Updated news on the Gambino, Genovese, Bonanno, Lucchese and Colombo Organized Crime Families of New York City.

Saturday, May 11, 2013

Canadian mobster linked to Vito Rizzuto meets a violent death in Sicily ambush

Juan Ramon Fernandez, described by police in Canada as “a perfect gangster,” died the perfect Hollywood gangster death — ambushed by mob rivals, dying in a hail of bullets and his body burned in a field in the picturesque countryside outside Palermo, the historic capital city of Sicily.
Mr. Fernandez was slain alongside another mob-linked man from Canada and, in a persuasive sign that Montreal’s mob war has spread to Sicily, the very birthplace of the Mafia, one of two men charged with their murders was also previously deported from Canada.
“We believe the order to kill him came from Canada. We are sure of it,” said an Italian officer working on the large investigation.
The gold Rolex watch Mr. Fernandez held precious as the only jewellery he could bring with him from Canada, was found in the possession of one of those charged with his murder, said investigators.
The murders backstop a large investigation by Italian police revealing the trans-Atlantic reach of the Mafia in Canada, with mobsters shuttling from Toronto and Montreal to arrange global drug shipments and even continuing their underworld feud abroad as if borders did not exist.
Postmedia News files
Vito Rizzuto, the Mafia boss from Montreal for whom Juan Ramon Fernandez worked while in Canada.
“There’s four guys at an important Mafia murder in Sicily and three of them lived in Canada. That says a lot about the Mafia here, their mobility, their relationships internationally,” said an Ontario organized crime investigator.
Mr. Fernandez, 56, was born in Spain but grew up in Canada and became an important mob figure in Quebec and Ontario. His charred body was found in Sicily as police closed their probe, codenamed Operation Argo, that saw 21 mobsters arrested on Wednesday.
Mr. Fernandez’s last day alive was April 9 when he and Fernando Pimentel, 36, an associate from Mississauga, Ont., who was visiting him in Sicily, left for a meeting to close a marijuana deal, authorities say.
He was meeting Pietro and Salvatore Scaduto, two brothers, in an isolated field outside Bagheria, near Palermo, where Mr. Fernandez was told a large marijuana crop was being harvested, authorities alleged. Mr. Fernandez knew the brothers and trusted them; he was heard many times on police wiretaps extolling their friendship.
The deal, however, was a planned ambush, the type needed to kill someone as feared as Mr. Fernandez.
When they got out of the car, they were met with a fusillade of bullets, killing them both, authorities said. Their bodies were stripped of their valuables, pushed into the bush at the side of the dirt road and burned.
Police wondered why Mr. Fernandez was suddenly no longer heard on the wiretaps. The surveillance teams that usually watched him stroll about town had no one to follow.
“He went silent,” said the officer. “We thought he may have started a journey for Canada.”
But days later, one of the Scaduto brothers was caught trying to sell Mr. Fernandez’s Rolex watch for 3,000 euros, authorities said.
Police handout
Police in Sicily investigate the scene where the bodies of Juan Ramon Fernandez and Fernando Pimentel were found.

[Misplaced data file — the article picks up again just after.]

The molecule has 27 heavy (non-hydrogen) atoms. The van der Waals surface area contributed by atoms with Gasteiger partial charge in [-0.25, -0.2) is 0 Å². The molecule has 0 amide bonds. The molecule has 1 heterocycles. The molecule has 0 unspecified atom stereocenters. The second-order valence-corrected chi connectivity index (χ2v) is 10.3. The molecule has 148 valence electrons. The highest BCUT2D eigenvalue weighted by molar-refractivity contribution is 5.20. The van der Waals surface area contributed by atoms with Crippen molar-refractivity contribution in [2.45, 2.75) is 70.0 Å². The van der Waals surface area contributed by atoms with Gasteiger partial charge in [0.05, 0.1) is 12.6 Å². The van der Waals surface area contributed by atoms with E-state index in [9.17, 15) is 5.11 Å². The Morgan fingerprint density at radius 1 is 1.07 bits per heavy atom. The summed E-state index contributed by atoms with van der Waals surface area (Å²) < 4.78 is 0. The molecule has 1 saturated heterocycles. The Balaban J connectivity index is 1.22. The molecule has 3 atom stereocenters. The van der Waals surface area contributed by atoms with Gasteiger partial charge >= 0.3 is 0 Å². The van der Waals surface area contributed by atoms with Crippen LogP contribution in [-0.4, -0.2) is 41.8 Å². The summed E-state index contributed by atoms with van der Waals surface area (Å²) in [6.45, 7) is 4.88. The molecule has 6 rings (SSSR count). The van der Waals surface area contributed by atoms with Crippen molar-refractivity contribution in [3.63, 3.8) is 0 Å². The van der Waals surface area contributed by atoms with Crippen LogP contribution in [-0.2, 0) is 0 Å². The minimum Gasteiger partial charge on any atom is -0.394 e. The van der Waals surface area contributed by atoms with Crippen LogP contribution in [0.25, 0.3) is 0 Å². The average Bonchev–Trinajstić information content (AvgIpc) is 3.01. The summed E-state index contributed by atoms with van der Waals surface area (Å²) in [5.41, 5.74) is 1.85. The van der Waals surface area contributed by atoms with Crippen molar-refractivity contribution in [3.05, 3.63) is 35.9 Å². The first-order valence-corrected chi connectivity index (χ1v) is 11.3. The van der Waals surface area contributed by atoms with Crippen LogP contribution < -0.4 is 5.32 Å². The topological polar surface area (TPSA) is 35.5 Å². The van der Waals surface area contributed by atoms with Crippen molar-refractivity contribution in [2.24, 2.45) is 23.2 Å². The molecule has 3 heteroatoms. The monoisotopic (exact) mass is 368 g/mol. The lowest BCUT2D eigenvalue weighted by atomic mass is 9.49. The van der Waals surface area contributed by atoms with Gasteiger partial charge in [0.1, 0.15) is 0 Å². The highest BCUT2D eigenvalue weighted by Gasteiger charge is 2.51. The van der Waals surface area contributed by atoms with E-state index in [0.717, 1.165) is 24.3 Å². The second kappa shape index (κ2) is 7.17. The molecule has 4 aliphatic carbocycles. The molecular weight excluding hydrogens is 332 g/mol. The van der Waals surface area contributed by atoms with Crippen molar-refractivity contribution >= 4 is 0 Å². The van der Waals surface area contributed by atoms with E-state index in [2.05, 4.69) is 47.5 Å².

The watch was not something Mr. Fernandez would let go willingly.
“He loved that watch. Every day he wore this watch. Every day,” said the officer in Italy, who requested his name not be published. Italian police had heard him say it was the only piece not confiscated by police in Canada.
Investigators in Canada believe the watch was given to him by Vito Rizzuto, the Mafia boss from Montreal for whom Mr. Fernandez worked while in Canada.
Pietro Scaduto, 49, and Salvatore Scaduto, 51, were charged with murder. Pietro is a former Toronto resident.
Two months after Mr. Fernandez was released from prison in Canada in April 2004 and deported to Spain he arrived in Bagheria.
‘We believe the order to kill him came from Canada. We are sure of it’
Again showing the links between the underworld of Canada and Italy, he chose the city because as many as 10 mafiosi there have ties to Canada, primarily with the Rizzuto crime family, the officer said.
Several are former residents of Canada, including Michele Modica, Andrea Carbone and Pietro Scaduto — all of whom were involved in the notorious California Sandwiches shooting in Toronto in 2004, a botched mob hit that left Louise Russo, an innocent mother, paralyzed.
After that shooting, all were deported back to Bagheria.
Although Mr. Fernandez had been deported three times from Canada because of criminal convictions, he always considered Canada home.
“Fernandez lived in Sicily, but his heart and his mind were in Toronto. He thought every day of the business of Toronto. His business was still there, everyday he was in contact with his men in Toronto,” said an officer who has been immersed in the investigation.
“And Canadian men came to Italy to meet with him and talk to him about his business in Toronto and in Montreal.”
Police handout
A surveillance photo of Juan Ramon Fernandez in Sicily.
But as the mobsters erase borders, police herald their own international co-operation: Italian authorities were alerted to Mr. Fernandez by Canadian police.
“We were notified that a very important wiseguy had arrived in Sicily and we started to investigate this guy,” said the officer.
In Sicily, Mr. Fernandez was sending oxycodone pills from Sicily to Canada, using Sicilian Mafiosi as couriers, and arranging cocaine shipments from Ecuador and Colombia to Italy and Canada, police said.
“He was in a very good situation, from the criminal point of view,” said the officer.
Until the very end.



Post a Comment